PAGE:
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Brock and Salk: Is Seahawks’ current defensive formula sustainable?

Brock and Salk don't see the Seahawks averaging two takeaways a game in 2020. (Getty)

Another week, another Seahawks win. And like seemingly every game has been since the start of the 2019 season, Week 5’s win over the Minnesota Vikings was anything but easy.

Relaeted: Football 101: How the defense came up clutch against Vikings

The offense struggled at times but eventually found a rhythm and scored on the final possession. The defense, meanwhile, continued to struggle, this time against the run, which had been the strength of the team through the first four weeks of the season. But a fumble, an interception and a fourth-down stop were enough to get the win despite the myriad of problems that unit had all night.

The defensive struggles have been on display all year, as Seattle has allowed over 400 passing yards twice and has struggled mightily on third downs. But a pair of key fourth-down stops and some takeaways have the Seahawks sitting at 5-0 despite the defense not only allowing the most yards per game, but also being on pace to allow the most yards in a single season in NFL history.

Is what that group is doing sustainable for the Seahawks’ 11 remaining games as well as a likely playoff run? And can that unit improve the rest of the way? Brock Huard and Mike Salk discussed that in the latest Brock and Salk Podcast for 710 ESPN Seattle.

First, Salk wanted to give credit where credit is due as far as the defense is concerned.

“Say what you want about this defense and all of the yards and points they’ve given up, they’ve made enormous plays in every game,” he said. “As big as (quarterback Russell Wilson) was in the final drive, there’s no way he wins this game if not for the defense coming up with the three biggest plays of the game other than maybe the (fourth-down conversions on offense).”

Seattle now has two huge fourth-down defensive stops that directly resulted in wins while that group struggled the rest of those games. Additionally, the Seahawks are tied for second in takeaways through Week 5 with 10.

“So really when I ask about sustainability, the question is can you keep making enormous plays in every game, getting the turnovers like this, without playing well on any other play in the game,” he said.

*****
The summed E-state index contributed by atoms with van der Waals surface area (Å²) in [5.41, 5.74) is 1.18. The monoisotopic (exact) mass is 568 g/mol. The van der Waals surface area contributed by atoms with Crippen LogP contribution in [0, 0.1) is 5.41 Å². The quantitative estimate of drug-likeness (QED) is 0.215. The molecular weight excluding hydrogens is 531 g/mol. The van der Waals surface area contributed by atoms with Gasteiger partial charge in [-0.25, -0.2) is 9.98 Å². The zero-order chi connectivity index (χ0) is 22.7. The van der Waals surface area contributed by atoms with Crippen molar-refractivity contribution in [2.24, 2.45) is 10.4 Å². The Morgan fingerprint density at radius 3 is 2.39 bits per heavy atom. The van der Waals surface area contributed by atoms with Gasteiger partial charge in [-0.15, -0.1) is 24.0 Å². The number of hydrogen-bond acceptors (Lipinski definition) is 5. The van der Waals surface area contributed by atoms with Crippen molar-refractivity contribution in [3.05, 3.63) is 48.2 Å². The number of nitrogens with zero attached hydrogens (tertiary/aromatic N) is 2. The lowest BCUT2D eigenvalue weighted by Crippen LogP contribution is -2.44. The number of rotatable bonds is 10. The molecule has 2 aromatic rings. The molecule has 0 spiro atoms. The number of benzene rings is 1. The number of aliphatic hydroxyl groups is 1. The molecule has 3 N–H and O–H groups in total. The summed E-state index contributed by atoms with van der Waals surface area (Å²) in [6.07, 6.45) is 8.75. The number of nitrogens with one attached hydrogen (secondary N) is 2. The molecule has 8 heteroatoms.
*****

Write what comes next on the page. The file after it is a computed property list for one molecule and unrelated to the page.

“That seems kind of counter intuitive, right? It seems hard to imagine,” Huard responded.

One area you could point to for proving why the Seahawks’ defense has struggled, at least the last few weeks, is injuries. Seattle should be healthier when it returns to action in Week 7 in Arizona.

“The good news is (cornerback) Quinton Dunbar should get better as the season goes on. The good news is (safety) Jamal Adams, I think they know what he is and what he isn’t and they’ve won a couple games without him and will have divisional foes where he’s going to have to be at his very best,” Huard said.

As far as takeaways go, Huard doesn’t see this defense averaging two a game.

“When the 2013 defense, one of the most dominant defenses in the history of this league, created 39 takeaways, that felt sustainable,” he said. “When you sack the quarterback 50 times, when you shut people down, when you get leads and they’ve got to throw and throw into windows and zone defense and that four0man rush is getting home and effecting the quarterback, 39 takeaways felt reasonable.”

Obviously, this group isn’t anywhere close to the historic defense of 2013.

“This crew creating the takeaways they have through five games does not feel as sustainable against better competition because the other facets of your defense and those puzzle pieces that help complete that picture of dominance, they’re not there,” Huard said.

“I think there will be some opportunities for some, but I can never count on takeaways,” Huard continued. “We saw this last year through the first four or five games, they took the ball away defensively and then it went away. And against better competition, against the Rams, against the Cardinals, in the NFC against better competition, I think it’s going to be a bit challenging. ”

Salk is expecting the defense to get better, even if the amount of turnovers it creates goes down like Huard expects.

“Hopefully it’s balanced by the fact that they get better,” Salk said. “There is hope that this defense will get better. We’re going to see (defensive tackle Damon ‘Snacks’ Harrison next game) … Jamal Adams should be back, Dunbar should be healthier … you’re going to get (rookie linebacker) Jordyn Brooks back. There’s some folks who should be returning. Is it enough, though, for them to get better? Yeah, they should get better. Just getting Jamal Adams out there should at least make them better.”

Listen to the entire Brock and Salk Podcast at this link or in the player below.

Follow Brock Huard and Mike Salk on Twitter.

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